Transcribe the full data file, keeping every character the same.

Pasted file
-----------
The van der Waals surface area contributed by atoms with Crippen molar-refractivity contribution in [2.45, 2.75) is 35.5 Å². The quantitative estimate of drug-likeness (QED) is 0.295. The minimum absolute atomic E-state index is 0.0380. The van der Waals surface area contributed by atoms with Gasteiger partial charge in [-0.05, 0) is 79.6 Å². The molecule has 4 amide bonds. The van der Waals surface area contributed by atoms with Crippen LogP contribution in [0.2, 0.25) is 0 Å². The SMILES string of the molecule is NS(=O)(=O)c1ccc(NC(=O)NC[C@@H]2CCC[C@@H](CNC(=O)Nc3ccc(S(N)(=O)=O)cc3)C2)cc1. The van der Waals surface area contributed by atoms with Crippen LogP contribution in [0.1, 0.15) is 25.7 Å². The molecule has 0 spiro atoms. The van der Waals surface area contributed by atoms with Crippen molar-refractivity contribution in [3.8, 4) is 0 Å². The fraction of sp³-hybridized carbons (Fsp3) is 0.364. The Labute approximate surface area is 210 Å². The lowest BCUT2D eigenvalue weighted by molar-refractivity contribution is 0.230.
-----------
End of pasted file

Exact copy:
The van der Waals surface area contributed by atoms with Crippen molar-refractivity contribution in [2.45, 2.75) is 35.5 Å². The quantitative estimate of drug-likeness (QED) is 0.295. The minimum absolute atomic E-state index is 0.0380. The van der Waals surface area contributed by atoms with Gasteiger partial charge in [-0.05, 0) is 79.6 Å². The molecule has 4 amide bonds. The van der Waals surface area contributed by atoms with Crippen LogP contribution in [0.2, 0.25) is 0 Å². The SMILES string of the molecule is NS(=O)(=O)c1ccc(NC(=O)NC[C@@H]2CCC[C@@H](CNC(=O)Nc3ccc(S(N)(=O)=O)cc3)C2)cc1. The van der Waals surface area contributed by atoms with Crippen LogP contribution in [0.1, 0.15) is 25.7 Å². The molecule has 0 spiro atoms. The van der Waals surface area contributed by atoms with Crippen molar-refractivity contribution in [3.8, 4) is 0 Å². The fraction of sp³-hybridized carbons (Fsp3) is 0.364. The Labute approximate surface area is 210 Å². The lowest BCUT2D eigenvalue weighted by molar-refractivity contribution is 0.230.